• Note that refractive index varies with the wavelength of light. For photovoltaic devices, the wavelengths of interest are between about 300 and about 1100 nm. The refractive indices referred to in this discussion are those for wavelengths of about 650 nm.
  • A metal oxide having a suitable index of refraction is titanium oxide. Titanium oxide may take several forms, including TiO, Ti2O3, TiO2, TiO3, and others. The term “titanium oxide” and the notation TiO will be understood to indicate any compound consisting essentially of titanium and oxygen. The refractive index of titanium oxide varies, depending on its composition. In general, titanium oxide has only limited conductivity and transparency, so this layer is generally kept thin, for example about 300 angstroms or less. Other suitable metal oxides may include magnesium oxide and zinc oxide. In some embodiments, it may be preferred to form a graded metal oxide, where the composition of the metal oxide, and thus its refractive index, varies across the thickness of the film, avoiding any sudden transition in refractive index in the path of incident light at the light-facing surface.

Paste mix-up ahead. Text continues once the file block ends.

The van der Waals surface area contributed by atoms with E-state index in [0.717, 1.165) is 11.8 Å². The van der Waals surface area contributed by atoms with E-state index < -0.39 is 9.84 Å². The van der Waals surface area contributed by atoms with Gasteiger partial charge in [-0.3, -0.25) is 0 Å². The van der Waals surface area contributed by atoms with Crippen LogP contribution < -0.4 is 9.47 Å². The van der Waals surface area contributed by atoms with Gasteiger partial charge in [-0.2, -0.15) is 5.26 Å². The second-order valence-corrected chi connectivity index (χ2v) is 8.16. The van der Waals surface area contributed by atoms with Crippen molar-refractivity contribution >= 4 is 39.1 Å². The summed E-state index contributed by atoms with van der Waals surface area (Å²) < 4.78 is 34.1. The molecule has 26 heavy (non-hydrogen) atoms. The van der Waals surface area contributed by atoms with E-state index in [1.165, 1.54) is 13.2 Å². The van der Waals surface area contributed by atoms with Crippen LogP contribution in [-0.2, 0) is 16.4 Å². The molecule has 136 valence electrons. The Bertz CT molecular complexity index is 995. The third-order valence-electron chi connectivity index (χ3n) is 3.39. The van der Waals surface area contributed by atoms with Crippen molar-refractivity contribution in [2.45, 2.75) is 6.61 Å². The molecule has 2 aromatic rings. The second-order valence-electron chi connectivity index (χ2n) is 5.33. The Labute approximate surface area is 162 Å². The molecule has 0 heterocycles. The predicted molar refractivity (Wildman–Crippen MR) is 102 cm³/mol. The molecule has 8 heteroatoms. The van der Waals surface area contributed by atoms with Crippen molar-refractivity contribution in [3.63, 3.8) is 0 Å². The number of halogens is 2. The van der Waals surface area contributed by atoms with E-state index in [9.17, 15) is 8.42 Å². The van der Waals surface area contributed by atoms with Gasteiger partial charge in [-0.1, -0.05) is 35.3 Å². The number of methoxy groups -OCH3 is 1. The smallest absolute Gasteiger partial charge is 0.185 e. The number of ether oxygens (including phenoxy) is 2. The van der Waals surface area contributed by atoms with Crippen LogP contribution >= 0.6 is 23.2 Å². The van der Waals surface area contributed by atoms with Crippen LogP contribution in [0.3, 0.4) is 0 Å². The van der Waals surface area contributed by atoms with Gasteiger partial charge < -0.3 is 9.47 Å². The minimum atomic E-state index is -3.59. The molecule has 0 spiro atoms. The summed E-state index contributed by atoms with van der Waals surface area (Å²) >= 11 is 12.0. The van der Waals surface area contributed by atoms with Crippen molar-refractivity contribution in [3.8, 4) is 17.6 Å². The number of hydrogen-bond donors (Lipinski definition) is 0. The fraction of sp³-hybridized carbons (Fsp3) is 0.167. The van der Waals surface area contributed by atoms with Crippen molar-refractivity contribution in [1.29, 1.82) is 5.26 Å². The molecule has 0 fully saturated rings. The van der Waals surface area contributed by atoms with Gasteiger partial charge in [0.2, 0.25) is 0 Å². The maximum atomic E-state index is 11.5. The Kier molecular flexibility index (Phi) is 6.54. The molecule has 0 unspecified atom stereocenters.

• Summarizing, a structure to reduce reflected light at the surface of a photovoltaic assembly can be formed by a method comprising: forming an amorphous silicon layer, the amorphous silicon layer having a first refractive index; forming a metal oxide layer on and in immediate contact with the amorphous silicon layer, the metal oxide layer having a second refractive index or range of refractive indices, wherein the metal oxide layer has a thickness less than about 300 angstroms; and forming a transparent conductive oxide layer on and in immediate contact with the metal oxide layer, the transparent conductive oxide layer having a third refractive index, wherein the transparent conductive oxide layer has a thickness between about 800 and about 2000 angstroms, wherein the second refractive index or range of refractive indices is between the first refractive index and the third refractive index, and wherein the photovoltaic assembly comprises a photovoltaic cell. These steps are summarized in the flow chart of FIG. 4.